April 19 2009 LDS Families Newsletter
Can you believe how beautiful everything is right now? The air is damp and fresh, and for once the sun feels like my friend! Happy spring! I absolutely refuse to observe that this season has bounced, “springing” in the past participle tense, as that bonny bit of wordplay was delightfully original when Ogden Nash first uttered it early in the last century, but has been repeated so much that it began to wear a little thin for me around the fourth grade. (I have a thing about clichés—someday I’ll tell you why I won’t use the term “surreal.”) Notwithstanding, Spring has leapt from winter’s dying corpse, and I have about three seconds of warmth before Arizona’s inevitable summer overtakes us once again.
Anyway, I do hope you all had a lovely Easter. Ours was not what I had imagined, but the important elements were there—remembering our Savior, giving to and serving one another, emphasizing rebirth and renewal. And though we could not afford to fill our kids’ baskets on the big day, we did hit Walgreens a few days later when Larry’s paycheck came, and have enough Peeps and chocolate bunnies to make Easter S’Mores (an innovation concocted just yesterday!) until the next holiday, at least!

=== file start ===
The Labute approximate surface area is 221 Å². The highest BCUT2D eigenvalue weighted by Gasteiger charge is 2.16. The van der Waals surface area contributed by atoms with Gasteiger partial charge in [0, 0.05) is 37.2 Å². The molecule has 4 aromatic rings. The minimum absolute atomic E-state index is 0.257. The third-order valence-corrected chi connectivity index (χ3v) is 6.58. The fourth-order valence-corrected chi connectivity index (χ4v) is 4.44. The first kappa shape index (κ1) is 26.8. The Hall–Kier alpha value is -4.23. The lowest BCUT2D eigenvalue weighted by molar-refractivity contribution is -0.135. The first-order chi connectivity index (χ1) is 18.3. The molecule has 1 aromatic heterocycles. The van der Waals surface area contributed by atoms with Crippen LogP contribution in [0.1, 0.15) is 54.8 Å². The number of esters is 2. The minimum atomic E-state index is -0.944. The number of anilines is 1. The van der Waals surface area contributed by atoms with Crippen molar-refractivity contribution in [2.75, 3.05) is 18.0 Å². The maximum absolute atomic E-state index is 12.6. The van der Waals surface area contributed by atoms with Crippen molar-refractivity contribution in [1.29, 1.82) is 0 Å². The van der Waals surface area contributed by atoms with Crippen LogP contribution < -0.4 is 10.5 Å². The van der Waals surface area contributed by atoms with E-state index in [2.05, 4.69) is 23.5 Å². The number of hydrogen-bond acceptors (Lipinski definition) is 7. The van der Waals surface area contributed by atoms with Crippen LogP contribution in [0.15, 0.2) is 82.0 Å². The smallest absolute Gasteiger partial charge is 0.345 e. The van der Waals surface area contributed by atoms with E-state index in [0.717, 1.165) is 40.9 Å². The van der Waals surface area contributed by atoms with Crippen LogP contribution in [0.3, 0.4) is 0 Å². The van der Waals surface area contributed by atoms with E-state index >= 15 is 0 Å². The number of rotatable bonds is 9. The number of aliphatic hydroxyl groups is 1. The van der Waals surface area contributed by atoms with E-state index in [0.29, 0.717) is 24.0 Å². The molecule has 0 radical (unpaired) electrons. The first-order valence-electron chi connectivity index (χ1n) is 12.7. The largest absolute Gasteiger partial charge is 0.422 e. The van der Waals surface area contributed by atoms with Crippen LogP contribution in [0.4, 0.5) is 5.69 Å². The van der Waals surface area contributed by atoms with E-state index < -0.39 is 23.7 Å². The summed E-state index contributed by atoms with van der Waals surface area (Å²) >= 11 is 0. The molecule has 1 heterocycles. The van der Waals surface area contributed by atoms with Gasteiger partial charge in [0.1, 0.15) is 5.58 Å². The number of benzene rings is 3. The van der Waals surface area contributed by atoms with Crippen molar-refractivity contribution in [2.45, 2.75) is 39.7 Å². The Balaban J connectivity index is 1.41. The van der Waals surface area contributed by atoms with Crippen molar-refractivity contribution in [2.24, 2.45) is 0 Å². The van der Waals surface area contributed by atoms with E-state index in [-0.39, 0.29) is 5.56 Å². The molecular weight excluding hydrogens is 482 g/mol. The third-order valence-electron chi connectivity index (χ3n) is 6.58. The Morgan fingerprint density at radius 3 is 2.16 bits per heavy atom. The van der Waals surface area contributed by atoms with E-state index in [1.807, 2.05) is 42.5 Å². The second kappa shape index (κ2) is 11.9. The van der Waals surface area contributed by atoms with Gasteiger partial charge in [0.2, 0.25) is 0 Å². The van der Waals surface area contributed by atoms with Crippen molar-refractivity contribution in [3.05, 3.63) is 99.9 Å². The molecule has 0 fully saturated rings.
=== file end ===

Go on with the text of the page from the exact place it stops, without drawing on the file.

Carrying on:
I am sorry I have not sent a newsletter in a couple of weeks. I have had a frustrating combination of some unexpected extra work pop up and my Neurological condition flaring simultaneously. This mystery illness joined my long list of weird health woes shortly before my youngest child was born, around a year and a half ago. At first, my Neurologist thought it was MS; the symptoms are very much the same, but he ruled that out and has not been able to determine precisely what the matter is. I’ve been so blessed to have not had a serious flare in a few months now, so I almost forgot about it until it kicked my bum again. It seems to have finished with me for now, though, and I feel nearly normal-ish. I HATE offering this as an excuse. If it weren’t for a few other personal things popping up at the same time, I would’ve managed it all. I mean, I did continue writing new articles.